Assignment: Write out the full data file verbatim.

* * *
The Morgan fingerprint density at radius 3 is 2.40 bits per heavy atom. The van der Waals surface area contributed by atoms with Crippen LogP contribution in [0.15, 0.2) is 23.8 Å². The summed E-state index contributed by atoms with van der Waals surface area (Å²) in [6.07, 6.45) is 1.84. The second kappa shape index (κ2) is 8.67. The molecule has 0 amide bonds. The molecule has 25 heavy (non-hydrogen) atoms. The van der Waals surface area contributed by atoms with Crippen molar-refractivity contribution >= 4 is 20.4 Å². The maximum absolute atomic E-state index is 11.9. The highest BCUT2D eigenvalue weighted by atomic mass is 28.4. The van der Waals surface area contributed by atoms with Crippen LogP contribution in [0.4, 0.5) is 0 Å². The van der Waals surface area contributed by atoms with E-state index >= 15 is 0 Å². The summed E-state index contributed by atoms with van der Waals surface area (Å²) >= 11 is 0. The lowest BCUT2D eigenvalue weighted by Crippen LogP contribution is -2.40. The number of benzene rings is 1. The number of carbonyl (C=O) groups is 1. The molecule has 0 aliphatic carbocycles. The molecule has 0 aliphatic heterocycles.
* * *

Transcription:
The Morgan fingerprint density at radius 3 is 2.40 bits per heavy atom. The van der Waals surface area contributed by atoms with Crippen LogP contribution in [0.15, 0.2) is 23.8 Å². The summed E-state index contributed by atoms with van der Waals surface area (Å²) in [6.07, 6.45) is 1.84. The second kappa shape index (κ2) is 8.67. The molecule has 0 amide bonds. The molecule has 25 heavy (non-hydrogen) atoms. The van der Waals surface area contributed by atoms with Crippen molar-refractivity contribution >= 4 is 20.4 Å². The maximum absolute atomic E-state index is 11.9. The highest BCUT2D eigenvalue weighted by atomic mass is 28.4. The van der Waals surface area contributed by atoms with Crippen LogP contribution in [0.4, 0.5) is 0 Å². The van der Waals surface area contributed by atoms with E-state index >= 15 is 0 Å². The summed E-state index contributed by atoms with van der Waals surface area (Å²) >= 11 is 0. The lowest BCUT2D eigenvalue weighted by Crippen LogP contribution is -2.40. The number of benzene rings is 1. The number of carbonyl (C=O) groups is 1. The molecule has 0 aliphatic carbocycles. The molecule has 0 aliphatic heterocycles.